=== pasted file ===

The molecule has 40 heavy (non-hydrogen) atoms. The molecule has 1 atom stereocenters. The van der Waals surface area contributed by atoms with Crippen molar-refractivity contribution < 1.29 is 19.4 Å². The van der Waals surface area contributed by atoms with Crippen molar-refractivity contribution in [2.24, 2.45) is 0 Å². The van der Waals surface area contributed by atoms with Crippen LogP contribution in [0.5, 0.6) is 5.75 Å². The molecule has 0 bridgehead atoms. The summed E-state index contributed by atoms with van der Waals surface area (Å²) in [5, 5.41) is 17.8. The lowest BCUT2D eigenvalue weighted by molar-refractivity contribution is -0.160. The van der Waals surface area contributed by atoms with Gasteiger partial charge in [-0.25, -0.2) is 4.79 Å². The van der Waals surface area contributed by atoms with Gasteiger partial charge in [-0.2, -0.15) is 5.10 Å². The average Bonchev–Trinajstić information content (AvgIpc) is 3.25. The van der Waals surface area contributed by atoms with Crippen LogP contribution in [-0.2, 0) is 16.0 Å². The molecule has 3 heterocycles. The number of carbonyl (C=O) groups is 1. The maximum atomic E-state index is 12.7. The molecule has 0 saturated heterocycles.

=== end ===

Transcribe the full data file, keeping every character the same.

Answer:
The molecule has 40 heavy (non-hydrogen) atoms. The molecule has 1 atom stereocenters. The van der Waals surface area contributed by atoms with Crippen molar-refractivity contribution < 1.29 is 19.4 Å². The van der Waals surface area contributed by atoms with Crippen molar-refractivity contribution in [2.24, 2.45) is 0 Å². The van der Waals surface area contributed by atoms with Crippen LogP contribution in [0.5, 0.6) is 5.75 Å². The molecule has 0 bridgehead atoms. The summed E-state index contributed by atoms with van der Waals surface area (Å²) in [5, 5.41) is 17.8. The lowest BCUT2D eigenvalue weighted by molar-refractivity contribution is -0.160. The van der Waals surface area contributed by atoms with Gasteiger partial charge in [-0.25, -0.2) is 4.79 Å². The van der Waals surface area contributed by atoms with Gasteiger partial charge in [-0.2, -0.15) is 5.10 Å². The average Bonchev–Trinajstić information content (AvgIpc) is 3.25. The van der Waals surface area contributed by atoms with Crippen LogP contribution in [-0.2, 0) is 16.0 Å². The molecule has 3 heterocycles. The number of carbonyl (C=O) groups is 1. The maximum atomic E-state index is 12.7. The molecule has 0 saturated heterocycles.